Armed conflict in the Middle East is exacerbating the effects of climate change across parts of the region, with the most vulnerable places are almost entirely excluded from meaningful climate finance, a new report has said.
The Middle East has witnessed an increase in temperature of 1.5°C since the 1990s, with things such as drought and intense rainfall becoming increasingly common. But the region still struggles to get the financing it needs to fight to the effects of climate change, especially in Yemen, Syria and Iraq, the International Committee of the Red Cross (ICRC) and the Norwegian Red Cross said on Thursday.
“Death, injury and destruction are the devastating and well-known effects of armed conflict. Less well known are the challenges residents must endure and overcome because of this terrible combination of conflict, climate change and environmental degradation,” said Fabrizio Carboni, the ICRC’s regional director for the Near and Middle East.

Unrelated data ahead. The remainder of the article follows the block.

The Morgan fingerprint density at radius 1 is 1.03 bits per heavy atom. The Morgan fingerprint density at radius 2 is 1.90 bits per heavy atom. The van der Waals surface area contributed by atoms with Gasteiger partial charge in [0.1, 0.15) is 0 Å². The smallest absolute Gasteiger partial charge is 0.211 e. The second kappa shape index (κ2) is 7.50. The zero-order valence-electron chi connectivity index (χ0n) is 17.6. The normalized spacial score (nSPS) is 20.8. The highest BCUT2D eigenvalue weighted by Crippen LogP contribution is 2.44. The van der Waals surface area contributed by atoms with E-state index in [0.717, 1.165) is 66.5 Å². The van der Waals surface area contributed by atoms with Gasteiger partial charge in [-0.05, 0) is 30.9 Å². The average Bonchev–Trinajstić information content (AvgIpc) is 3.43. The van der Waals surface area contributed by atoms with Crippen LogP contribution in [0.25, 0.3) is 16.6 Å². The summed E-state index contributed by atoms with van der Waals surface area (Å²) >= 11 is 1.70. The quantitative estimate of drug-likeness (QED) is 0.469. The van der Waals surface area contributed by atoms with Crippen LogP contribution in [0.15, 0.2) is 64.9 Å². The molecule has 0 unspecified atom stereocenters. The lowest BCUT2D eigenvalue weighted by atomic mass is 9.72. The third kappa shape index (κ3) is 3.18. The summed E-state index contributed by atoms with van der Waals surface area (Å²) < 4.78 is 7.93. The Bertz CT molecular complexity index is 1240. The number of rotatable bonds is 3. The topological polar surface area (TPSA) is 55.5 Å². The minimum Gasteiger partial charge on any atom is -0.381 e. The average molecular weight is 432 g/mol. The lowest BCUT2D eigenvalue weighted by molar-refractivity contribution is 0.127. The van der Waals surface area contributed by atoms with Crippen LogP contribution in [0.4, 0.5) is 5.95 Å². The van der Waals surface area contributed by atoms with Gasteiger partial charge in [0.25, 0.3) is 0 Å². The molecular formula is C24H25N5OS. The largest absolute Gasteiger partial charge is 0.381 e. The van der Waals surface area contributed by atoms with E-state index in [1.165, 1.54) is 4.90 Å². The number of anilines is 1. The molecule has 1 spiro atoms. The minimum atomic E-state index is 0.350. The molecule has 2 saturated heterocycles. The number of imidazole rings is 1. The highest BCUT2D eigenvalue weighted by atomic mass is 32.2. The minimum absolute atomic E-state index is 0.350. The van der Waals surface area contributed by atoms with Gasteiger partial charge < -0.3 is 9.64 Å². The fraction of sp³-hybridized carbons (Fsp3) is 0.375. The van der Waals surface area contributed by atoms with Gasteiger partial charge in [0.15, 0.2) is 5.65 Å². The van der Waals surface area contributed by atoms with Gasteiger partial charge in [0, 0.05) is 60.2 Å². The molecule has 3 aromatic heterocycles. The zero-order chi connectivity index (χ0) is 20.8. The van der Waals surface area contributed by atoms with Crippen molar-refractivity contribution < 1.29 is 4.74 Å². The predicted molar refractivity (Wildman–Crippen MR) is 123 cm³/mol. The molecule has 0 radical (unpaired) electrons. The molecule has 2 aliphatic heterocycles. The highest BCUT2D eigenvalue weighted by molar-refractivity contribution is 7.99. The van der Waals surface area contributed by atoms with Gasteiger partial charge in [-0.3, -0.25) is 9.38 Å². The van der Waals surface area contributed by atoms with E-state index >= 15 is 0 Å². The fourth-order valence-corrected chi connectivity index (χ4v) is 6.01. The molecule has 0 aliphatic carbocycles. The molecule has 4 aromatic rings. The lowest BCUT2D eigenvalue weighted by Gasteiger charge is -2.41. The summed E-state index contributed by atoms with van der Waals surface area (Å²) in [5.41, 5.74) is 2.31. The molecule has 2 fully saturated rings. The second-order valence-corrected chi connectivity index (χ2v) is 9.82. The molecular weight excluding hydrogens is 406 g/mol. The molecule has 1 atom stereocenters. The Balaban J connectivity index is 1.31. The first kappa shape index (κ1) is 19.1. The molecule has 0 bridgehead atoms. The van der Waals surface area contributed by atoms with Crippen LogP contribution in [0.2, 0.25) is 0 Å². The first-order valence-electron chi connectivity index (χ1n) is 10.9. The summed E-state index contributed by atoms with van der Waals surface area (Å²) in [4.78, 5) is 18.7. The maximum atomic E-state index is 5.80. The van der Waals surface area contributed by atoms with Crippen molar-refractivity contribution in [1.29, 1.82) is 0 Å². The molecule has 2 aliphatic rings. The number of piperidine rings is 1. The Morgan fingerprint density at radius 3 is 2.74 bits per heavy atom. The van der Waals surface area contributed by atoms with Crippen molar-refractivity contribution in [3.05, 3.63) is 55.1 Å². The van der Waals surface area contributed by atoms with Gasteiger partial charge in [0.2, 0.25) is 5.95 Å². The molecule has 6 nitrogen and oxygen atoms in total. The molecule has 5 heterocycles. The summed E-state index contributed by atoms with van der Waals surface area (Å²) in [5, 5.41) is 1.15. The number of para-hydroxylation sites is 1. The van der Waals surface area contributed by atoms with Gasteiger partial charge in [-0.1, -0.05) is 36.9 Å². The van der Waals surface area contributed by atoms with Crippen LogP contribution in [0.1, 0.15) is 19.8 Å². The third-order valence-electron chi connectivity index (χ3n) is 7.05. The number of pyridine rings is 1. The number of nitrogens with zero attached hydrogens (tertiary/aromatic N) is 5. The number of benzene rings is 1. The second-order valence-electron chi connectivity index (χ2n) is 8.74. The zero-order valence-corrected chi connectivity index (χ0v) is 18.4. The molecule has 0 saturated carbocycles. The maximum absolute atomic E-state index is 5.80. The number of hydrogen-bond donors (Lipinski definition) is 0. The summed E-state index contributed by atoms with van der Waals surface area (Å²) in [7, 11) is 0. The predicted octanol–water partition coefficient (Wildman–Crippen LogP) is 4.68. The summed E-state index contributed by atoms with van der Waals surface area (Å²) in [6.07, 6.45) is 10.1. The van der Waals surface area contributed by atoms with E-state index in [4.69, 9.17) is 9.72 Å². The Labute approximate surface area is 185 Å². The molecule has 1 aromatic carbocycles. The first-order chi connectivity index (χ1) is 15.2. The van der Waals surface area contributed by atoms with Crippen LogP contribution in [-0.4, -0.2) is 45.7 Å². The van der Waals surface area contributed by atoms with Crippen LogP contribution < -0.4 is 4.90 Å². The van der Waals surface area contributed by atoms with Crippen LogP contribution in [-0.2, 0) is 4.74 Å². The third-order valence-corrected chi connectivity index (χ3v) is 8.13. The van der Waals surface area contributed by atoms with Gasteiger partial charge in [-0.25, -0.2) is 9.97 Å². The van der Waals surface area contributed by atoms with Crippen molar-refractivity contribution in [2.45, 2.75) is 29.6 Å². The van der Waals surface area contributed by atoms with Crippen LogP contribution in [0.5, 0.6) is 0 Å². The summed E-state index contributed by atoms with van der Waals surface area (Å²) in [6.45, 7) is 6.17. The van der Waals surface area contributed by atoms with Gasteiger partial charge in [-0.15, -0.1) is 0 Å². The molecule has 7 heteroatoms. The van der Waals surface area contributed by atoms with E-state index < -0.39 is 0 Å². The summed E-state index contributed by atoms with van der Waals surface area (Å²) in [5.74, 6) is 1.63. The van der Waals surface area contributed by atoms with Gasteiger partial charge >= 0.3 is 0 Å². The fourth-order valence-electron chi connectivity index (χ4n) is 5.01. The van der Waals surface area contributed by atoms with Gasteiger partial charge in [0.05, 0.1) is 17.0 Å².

Lack of climate finance
The report – which focuses on Yemen, Syria and Iraq - called for urgent action by humanitarian, development, climate, environmental and state actors to help people affected by armed conflict deal with the impacts of climate change.
Only 19 climate-related projects in violence hit Iraq, Syria and Yemen have been approved for funding, according to a database that collates information on funding for environmental. This is less than 0.5 percent of the money disbursed to climate projects worldwide.
Humanitarian actors have a small but important role to play in enabling climate action but, “the combined impacts of armed conflict, climate change and environmental degradation cannot be averted through humanitarian action alone,” the ICRC and Norwegian Red Cross report said.